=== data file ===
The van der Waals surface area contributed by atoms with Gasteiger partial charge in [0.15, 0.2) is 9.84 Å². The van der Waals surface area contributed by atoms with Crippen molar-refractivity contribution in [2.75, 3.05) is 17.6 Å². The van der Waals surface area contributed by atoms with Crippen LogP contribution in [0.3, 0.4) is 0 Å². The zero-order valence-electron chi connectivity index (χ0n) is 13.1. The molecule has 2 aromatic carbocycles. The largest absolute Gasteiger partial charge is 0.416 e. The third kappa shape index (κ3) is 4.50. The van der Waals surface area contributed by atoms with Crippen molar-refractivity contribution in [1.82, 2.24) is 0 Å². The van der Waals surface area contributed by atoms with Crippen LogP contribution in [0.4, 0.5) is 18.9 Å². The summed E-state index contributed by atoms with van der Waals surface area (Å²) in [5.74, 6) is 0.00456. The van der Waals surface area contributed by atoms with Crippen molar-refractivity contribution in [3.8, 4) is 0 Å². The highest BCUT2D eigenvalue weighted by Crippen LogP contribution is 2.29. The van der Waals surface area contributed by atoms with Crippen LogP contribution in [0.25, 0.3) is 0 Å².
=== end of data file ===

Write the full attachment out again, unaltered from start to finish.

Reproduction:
The van der Waals surface area contributed by atoms with Gasteiger partial charge in [0.15, 0.2) is 9.84 Å². The van der Waals surface area contributed by atoms with Crippen molar-refractivity contribution in [2.75, 3.05) is 17.6 Å². The van der Waals surface area contributed by atoms with Crippen LogP contribution in [0.3, 0.4) is 0 Å². The zero-order valence-electron chi connectivity index (χ0n) is 13.1. The molecule has 2 aromatic carbocycles. The largest absolute Gasteiger partial charge is 0.416 e. The third kappa shape index (κ3) is 4.50. The van der Waals surface area contributed by atoms with Crippen molar-refractivity contribution in [1.82, 2.24) is 0 Å². The van der Waals surface area contributed by atoms with Crippen LogP contribution in [0.4, 0.5) is 18.9 Å². The summed E-state index contributed by atoms with van der Waals surface area (Å²) in [5.74, 6) is 0.00456. The van der Waals surface area contributed by atoms with Crippen molar-refractivity contribution in [3.8, 4) is 0 Å². The highest BCUT2D eigenvalue weighted by Crippen LogP contribution is 2.29. The van der Waals surface area contributed by atoms with Crippen LogP contribution in [0.25, 0.3) is 0 Å².